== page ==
Sign up ×
Stack Overflow is a question and answer site for professional and enthusiast programmers. It's 100% free.

Is there a way to monitor a users activities in a particular web page? What I want to do is to see if a particular user is currently active in a forum, and if not active, the user should be displayed as absent from forum

 $sql   =   "SELECT * FROM forumlog WHERE user_id = ".$_SESSION['user_id'];
 $result    =   mysql_query($sql) or die(mysql_error());

if(mysql_num_rows($result) == 0){
        $sql   = "INSERT INTO forumlog (course_id, user_id, log_time)
       $result    =   mysql_query($sql) or die(mysql_error());

The above code is what I use to log the user into the forum, this is because the forum is just a page on my site, and until the user clicks on the forum link he would not be logged in, but then I don't how to go about logging out the user from the forum page or checking to see if the user is active in that forum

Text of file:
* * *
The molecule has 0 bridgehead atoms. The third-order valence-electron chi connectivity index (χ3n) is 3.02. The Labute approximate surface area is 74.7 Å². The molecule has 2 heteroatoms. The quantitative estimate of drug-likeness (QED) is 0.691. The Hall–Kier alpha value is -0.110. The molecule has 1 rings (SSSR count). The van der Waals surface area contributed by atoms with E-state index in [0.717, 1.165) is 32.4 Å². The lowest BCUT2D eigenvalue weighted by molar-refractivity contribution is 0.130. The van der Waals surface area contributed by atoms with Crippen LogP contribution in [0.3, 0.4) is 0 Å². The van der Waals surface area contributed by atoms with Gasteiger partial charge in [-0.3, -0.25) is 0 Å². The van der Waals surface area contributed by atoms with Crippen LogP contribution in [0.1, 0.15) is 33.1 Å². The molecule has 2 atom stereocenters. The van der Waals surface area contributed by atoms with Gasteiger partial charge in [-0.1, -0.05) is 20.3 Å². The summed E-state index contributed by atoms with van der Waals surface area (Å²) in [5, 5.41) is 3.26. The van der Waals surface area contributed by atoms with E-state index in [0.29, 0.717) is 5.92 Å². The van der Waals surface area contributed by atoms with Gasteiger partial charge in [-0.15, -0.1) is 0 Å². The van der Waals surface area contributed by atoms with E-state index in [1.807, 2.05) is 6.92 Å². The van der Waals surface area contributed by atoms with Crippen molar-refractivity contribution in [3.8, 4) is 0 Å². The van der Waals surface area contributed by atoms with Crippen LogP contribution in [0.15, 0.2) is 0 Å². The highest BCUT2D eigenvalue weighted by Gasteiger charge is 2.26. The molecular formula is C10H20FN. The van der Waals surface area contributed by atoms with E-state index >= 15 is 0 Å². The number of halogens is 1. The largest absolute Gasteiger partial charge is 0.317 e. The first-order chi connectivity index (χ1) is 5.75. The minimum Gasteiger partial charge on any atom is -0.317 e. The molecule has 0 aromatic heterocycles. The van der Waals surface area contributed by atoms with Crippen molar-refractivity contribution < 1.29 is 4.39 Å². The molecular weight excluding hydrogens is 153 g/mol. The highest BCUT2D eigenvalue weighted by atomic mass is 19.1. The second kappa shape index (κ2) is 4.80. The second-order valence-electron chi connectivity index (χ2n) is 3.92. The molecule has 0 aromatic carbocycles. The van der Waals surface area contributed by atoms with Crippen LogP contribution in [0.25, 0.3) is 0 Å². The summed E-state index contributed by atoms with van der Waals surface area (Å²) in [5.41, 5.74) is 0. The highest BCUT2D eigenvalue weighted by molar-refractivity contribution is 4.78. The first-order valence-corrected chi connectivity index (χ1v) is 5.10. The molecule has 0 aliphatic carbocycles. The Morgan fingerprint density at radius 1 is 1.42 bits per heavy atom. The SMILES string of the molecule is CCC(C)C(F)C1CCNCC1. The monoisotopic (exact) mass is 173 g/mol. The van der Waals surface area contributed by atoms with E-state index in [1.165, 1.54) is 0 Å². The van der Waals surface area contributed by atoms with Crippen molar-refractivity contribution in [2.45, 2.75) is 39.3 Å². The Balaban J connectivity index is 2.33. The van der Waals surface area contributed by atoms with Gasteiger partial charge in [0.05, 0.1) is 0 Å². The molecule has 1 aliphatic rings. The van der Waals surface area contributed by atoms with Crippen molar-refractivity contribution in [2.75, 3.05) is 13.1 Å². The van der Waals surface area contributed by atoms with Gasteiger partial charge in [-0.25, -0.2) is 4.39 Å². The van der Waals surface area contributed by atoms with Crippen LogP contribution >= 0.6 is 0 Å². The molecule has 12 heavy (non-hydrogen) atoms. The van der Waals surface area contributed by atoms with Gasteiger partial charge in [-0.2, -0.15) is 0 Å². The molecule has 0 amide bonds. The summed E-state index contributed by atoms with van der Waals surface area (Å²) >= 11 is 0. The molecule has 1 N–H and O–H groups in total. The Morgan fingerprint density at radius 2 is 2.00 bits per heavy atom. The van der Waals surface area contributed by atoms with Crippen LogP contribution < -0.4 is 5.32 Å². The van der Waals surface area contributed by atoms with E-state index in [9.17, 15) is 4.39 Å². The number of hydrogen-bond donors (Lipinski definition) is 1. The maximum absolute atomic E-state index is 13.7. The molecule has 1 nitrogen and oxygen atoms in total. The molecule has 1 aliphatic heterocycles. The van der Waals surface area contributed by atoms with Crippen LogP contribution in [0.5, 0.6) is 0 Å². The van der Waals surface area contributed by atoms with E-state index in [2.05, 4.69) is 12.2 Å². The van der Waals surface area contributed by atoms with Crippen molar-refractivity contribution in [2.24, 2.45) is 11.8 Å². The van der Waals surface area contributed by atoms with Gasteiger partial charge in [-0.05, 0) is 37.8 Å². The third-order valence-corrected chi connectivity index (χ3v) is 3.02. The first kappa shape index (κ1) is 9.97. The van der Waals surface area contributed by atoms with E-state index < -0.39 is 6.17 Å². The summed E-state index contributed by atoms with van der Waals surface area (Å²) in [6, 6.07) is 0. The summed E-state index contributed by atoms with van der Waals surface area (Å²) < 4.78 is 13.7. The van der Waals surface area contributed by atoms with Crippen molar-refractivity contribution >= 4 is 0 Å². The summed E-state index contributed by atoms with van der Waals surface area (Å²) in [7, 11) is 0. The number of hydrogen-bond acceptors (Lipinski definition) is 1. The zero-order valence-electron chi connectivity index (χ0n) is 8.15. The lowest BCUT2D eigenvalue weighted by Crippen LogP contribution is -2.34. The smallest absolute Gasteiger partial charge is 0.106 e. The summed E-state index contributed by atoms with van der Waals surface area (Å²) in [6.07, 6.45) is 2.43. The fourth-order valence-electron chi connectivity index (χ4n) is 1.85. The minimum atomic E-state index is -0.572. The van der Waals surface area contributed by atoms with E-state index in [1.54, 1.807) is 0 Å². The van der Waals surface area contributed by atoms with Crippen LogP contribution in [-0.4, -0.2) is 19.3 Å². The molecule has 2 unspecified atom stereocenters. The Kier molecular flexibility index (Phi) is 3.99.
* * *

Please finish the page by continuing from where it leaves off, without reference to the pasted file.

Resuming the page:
share|improve this question
just as a side note, look into stopping your use of mysql_query, use PDO of mysqli_query instead as mysql_query is now deprecated – MLeFevre Apr 30 '13 at 9:42
yeah, thanks I would work on that – James Okpe George Apr 30 '13 at 9:43
Think you will just have to check for users where the log_time for that user is within X mins (assuming you update the log_time each time they do anything). – Kickstart Apr 30 '13 at 9:57

4 Answers 4

up vote 1 down vote accepted

If you could go through a little stress you could make an open connection to the server using polling, and return an array position of the mouse for a span of 30 seconds, if the position remains the same with previous 30 seconds then you would conclude the user is not currently active. and could make a script to log the user out..... well, am just saying....